Family ties make for special occasion for Danny Webb with Chesterfield

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Chesterfield assistant Danny Webb knows Saturday’s trip to Chelsea will not only be emotional for supporters of the non-league club but also for his own family.

The magic of the cup was highlighted last month when the National League pace-setters were drawn against the Champions League holders in the third round.

It is not only the 91 places separating the teams which makes this tie special but the fact Webb will be following in the footsteps of his father Dave, an ex-Chelsea player and manager, when he sits in the Stamford Bridge dugout.

“I rang him straight away and he couldn’t believe it,” the Spireites coach told the PA news agency.

“He was more excited and pleased for me really, especially having played there week in, week out during his career.

“Going on Saturday and seeing the stadium, the fans and everything won’t be a shock for him but seeing me involved as his son at the Bridge will be a very emotional time for him and my mum.”

Webb senior is synonymous with the 1970 FA Cup Final, where he scored the winning goal of the replay at Old Trafford to earn Chelsea a famous 2-1 victory over Leeds.

It was the west London club’s maiden triumph in a tournament they have won a further seven times but not the only silverware the Blues stalwart claimed in his six years there, with the European Cup Winners’ Cup also on his CV.

“People talk about the 1970 Final but there was also the Cup Winners’ Cup against Real Madrid in Athens and famous games with Manchester United and George Best,” the younger Webb pointed out.

“There are so many big memories he has at Chelsea, and we as a family have looking back, that are fantastic. It makes you very proud but the fact this is an FA Cup game and he is most famous for that FA Cup moment, it is very surreal.”

Dave Webb celebrates Chelsea's 1970 FA Cup win
Dave Webb celebrates Chelsea’s 1970 FA Cup win (PA Archive)

Webb junior was born in 1983 during the infancy of a managerial career for his father that took him back to Chelsea for a caretaker spell in the 1992-93 season, where he steadied the ship after an 11-game winless streak under predecessor Ian Porterfield.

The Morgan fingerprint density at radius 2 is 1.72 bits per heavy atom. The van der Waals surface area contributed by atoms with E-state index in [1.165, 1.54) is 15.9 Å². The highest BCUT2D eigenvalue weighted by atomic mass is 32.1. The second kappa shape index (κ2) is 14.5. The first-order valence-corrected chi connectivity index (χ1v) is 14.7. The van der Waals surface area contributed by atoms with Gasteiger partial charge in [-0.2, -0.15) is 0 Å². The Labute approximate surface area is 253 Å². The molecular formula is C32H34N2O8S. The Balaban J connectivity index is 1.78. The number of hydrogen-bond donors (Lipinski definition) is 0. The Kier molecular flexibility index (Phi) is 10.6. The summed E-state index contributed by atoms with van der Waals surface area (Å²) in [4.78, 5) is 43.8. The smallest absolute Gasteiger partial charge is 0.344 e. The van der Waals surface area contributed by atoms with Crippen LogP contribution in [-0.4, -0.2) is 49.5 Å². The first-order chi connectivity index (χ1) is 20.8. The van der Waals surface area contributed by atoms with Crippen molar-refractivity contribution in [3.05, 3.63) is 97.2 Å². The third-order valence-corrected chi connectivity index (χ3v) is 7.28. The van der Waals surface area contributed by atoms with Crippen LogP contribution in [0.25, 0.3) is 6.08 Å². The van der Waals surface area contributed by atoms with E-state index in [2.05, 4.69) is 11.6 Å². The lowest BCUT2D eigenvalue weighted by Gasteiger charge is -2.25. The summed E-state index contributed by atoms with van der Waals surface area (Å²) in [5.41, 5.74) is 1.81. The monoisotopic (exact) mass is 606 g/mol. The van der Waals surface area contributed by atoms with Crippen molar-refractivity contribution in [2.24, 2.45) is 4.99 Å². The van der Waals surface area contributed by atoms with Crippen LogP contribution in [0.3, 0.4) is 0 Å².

The youngest coach in the family remembers the three-month spell well and is now forging his own path. Having spent the best part of a decade coaching at Leyton Orient, briefly managing the Os and helping the late Justin Edinburgh guide them to National League title success in 2019, everything has “fitted in place” for the 38-year-old in Derbyshire since his appointment in April.

He added: “Stamford Bridge was different when I was nine! It had the running track around the outside but still had the Shed End which made some noise.

“I can’t remember every moment but I do remember sitting there in the directors’ box and looking out thinking ‘this is a bit special’, so the ground has changed but the location hasn’t and I am sure memories will come flooding back when we’re there.”

While Saturday will be emotional for the Webb family, it will also represent an overdue reunion between Chesterfield and Chelsea.

Talk to the Spireites fans and they will tell you the teams should have met at Wembley in 1997 but a shot by Jon Howard that crossed the line in the FA Cup semi-final was not awarded. The then-third tier club, captained by Sean Dyche, were pegged back by Middlesbrough to draw 3-3 and the replay was won 3-0 by the Premier League side.

Chesterfield’s struggles during the ensuing 25 years are highlighted by the fact this is only the third time they have made the third round since but the arrival of current boss James Rowe in November 2020 has transformed them from relegation candidates to Football League hopefuls again.

“Sean Dyche hasn’t been in touch yet but his voice would scare me anyway so I am glad he hasn’t phoned,” Webb joked.

“What they do talk about here is if they had won and the goal been allowed, they would have played Chelsea in the final and here we are 25 years on.

“It means a lot to the people at the club and the diehard fans, who have seen the highs and lows.

“The Middlesbrough game is very sentimental and it will be emotional for those people, so it is fantastic for us staff and players but for the supporters it is great they have something to sing about.”

Webb “had a feeling” it would be Chelsea when predictions started on the coach back from an impressive 2-0 win at Salford in the second round.

After calling the draw correctly, can Rowe’s number two now see Chesterfield extending their unbeaten run to 15 matches?

“We are not silly, the players know they have to go to their maximum and beyond to get anything, but if we’re on it and Chelsea are not then who knows?” Webb added, with 6,000 supporters set to back the Spireites in London.

“I just hope the day doesn’t go too quick and it is one to remember in more ways than one.”

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